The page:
It's likely that someone setting this up would need a helper with the tech at each location. You need a camera for each computer, if you want to be able to see the person, but vision isn't required. Modern laptops tend to come with a camera built in. A test run would be a good idea. Larger computer monitors would be useful too. We're doing multi-location meetings at work routinely. There's rarely any technical issues.

-Mark


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 Post subject: Re: The Edge of History
PostPosted: Thu Nov 09, 2017 6:08 pm 

Joined: Sun Aug 22, 2004 5:55 pm
Posts: 686
Location: Warren, PA
My grandmother - who lived to be 97 and never lost a bit between the ears - was a flowing river of oral history. The only problem was that some of it was nearly unbelievable - at least to me - at the time. Everything from being on the open observation car platform with Franklin D. Roosevelt to witnessing the hanging of a relative for being a horse thief.

What's of value to this discussion is that at least one of her rather fantastic stories turned out to be true - courtesy of Google Books digitizing the New York Times articles. It involved her husband (my grandfather) having recurring PTSD-type nightmares about falling over dead bodies in his fathers barn after a nearby train wreck. I always put that in the 'complete BS box' until I found an article about the train wreck - with the right dates and location, in Google Books NYT archives, and then actually finding the exact spot where it happened, as described. I'm writing an article.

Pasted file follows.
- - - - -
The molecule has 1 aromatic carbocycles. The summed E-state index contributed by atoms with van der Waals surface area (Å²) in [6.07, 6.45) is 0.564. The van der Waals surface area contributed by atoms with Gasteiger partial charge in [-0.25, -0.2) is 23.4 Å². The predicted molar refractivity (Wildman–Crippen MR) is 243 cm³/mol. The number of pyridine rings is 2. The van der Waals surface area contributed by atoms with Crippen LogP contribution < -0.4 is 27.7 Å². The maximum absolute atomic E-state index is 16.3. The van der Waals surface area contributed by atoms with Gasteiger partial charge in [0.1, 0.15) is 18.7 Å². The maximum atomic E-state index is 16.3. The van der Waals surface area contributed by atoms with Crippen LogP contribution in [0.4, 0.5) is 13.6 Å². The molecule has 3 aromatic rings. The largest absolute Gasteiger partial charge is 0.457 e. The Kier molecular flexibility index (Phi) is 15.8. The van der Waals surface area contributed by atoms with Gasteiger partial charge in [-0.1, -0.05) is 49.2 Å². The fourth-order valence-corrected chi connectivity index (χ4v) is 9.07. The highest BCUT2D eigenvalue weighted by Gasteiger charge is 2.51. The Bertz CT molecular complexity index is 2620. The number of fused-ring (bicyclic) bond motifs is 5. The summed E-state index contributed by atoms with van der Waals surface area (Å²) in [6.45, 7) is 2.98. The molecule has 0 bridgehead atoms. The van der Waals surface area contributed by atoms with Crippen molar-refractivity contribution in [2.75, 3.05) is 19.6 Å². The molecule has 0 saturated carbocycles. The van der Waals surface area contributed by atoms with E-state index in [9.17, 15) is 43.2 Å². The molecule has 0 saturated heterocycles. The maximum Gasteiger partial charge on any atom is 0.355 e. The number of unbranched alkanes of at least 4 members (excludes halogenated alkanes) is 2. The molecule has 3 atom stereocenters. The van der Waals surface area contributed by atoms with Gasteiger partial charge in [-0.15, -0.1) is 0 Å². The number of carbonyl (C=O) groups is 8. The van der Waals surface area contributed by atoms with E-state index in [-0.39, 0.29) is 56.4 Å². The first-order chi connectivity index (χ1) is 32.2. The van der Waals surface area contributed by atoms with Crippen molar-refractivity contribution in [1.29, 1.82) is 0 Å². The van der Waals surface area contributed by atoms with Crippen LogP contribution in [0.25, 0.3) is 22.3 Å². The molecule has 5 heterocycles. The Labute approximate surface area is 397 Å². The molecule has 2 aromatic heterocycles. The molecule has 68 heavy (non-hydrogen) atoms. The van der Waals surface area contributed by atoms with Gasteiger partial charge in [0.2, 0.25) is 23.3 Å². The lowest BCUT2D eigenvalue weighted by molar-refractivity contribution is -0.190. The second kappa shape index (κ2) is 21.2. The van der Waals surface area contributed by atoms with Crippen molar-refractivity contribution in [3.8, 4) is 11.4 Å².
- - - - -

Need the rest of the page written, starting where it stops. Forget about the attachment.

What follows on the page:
So the reinforcement of some rather sketchy oral history is a lot easier now, seriously, if you use the tools of this century. I'm still a bit lost on FDR and horse thieves, but give it time.....


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 Post subject: Re: The Edge of History
PostPosted: Thu Nov 09, 2017 6:21 pm 

Joined: Sun Aug 22, 2004 11:54 pm
Posts: 1733
"My grandmother - who lived to be 97 and never lost a bit between the ears - was a flowing river of oral history. The only problem was that some of it was nearly unbelievable - at least to me - at the time. Everything from being on the open observation car platform with Franklin D. Roosevelt to witnessing the hanging of a relative for being a horse thief."


My grandmother was sharp until 97. I never got that sort of story-I got the family stories-but Nana was a railfan before there was a railfan. She talked about the human element a lot-seeing the cooks in the dining cars,the sound of the Penobscot shops, the men and other details such as the acrid smell of the pig trains that passed through town-and about this runaway.

http://dotlibrary.specialcollection.net ... select+507)

It was pretty cool to see the official account of that memory. Naturally she remembered the cans of tomatoes spilled trackside, but didn't know about the lack of a brake test.

Best thing I ever did was get her on audio in the spring of 2010. The light was still bright but there are a few ominous flickers.


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 Post subject: Re: The Edge of History
PostPosted: Thu Nov 09, 2017 6:40 pm 

Joined: Mon Aug 23, 2004 10:49 am